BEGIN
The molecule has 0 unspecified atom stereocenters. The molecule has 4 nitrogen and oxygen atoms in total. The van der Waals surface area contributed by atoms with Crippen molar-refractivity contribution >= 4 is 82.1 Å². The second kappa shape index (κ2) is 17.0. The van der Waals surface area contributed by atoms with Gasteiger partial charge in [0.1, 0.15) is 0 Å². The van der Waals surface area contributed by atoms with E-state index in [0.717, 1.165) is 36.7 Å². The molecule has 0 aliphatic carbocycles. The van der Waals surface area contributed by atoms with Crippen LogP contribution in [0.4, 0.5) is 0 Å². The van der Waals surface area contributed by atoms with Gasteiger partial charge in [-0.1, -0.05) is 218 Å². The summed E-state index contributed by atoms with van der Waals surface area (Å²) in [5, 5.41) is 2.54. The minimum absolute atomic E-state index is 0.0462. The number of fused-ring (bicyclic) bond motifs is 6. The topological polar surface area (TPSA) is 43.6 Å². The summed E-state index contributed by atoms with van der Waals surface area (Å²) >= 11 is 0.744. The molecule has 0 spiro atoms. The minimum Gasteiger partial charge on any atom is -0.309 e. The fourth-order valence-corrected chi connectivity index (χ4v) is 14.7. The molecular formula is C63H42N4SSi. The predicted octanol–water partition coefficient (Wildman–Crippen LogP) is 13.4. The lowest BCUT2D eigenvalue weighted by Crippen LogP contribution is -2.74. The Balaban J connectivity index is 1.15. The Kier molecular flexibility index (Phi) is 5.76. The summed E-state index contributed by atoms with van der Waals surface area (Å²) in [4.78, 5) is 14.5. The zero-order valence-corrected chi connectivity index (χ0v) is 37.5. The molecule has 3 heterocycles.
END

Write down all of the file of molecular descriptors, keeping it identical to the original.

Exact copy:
The molecule has 0 unspecified atom stereocenters. The molecule has 4 nitrogen and oxygen atoms in total. The van der Waals surface area contributed by atoms with Crippen molar-refractivity contribution >= 4 is 82.1 Å². The second kappa shape index (κ2) is 17.0. The van der Waals surface area contributed by atoms with Gasteiger partial charge in [0.1, 0.15) is 0 Å². The van der Waals surface area contributed by atoms with E-state index in [0.717, 1.165) is 36.7 Å². The molecule has 0 aliphatic carbocycles. The van der Waals surface area contributed by atoms with Crippen LogP contribution in [0.4, 0.5) is 0 Å². The van der Waals surface area contributed by atoms with Gasteiger partial charge in [-0.1, -0.05) is 218 Å². The summed E-state index contributed by atoms with van der Waals surface area (Å²) in [5, 5.41) is 2.54. The minimum absolute atomic E-state index is 0.0462. The number of fused-ring (bicyclic) bond motifs is 6. The topological polar surface area (TPSA) is 43.6 Å². The summed E-state index contributed by atoms with van der Waals surface area (Å²) >= 11 is 0.744. The molecule has 0 spiro atoms. The minimum Gasteiger partial charge on any atom is -0.309 e. The fourth-order valence-corrected chi connectivity index (χ4v) is 14.7. The molecular formula is C63H42N4SSi. The predicted octanol–water partition coefficient (Wildman–Crippen LogP) is 13.4. The lowest BCUT2D eigenvalue weighted by Crippen LogP contribution is -2.74. The Balaban J connectivity index is 1.15. The Kier molecular flexibility index (Phi) is 5.76. The summed E-state index contributed by atoms with van der Waals surface area (Å²) in [4.78, 5) is 14.5. The zero-order valence-corrected chi connectivity index (χ0v) is 37.5. The molecule has 3 heterocycles.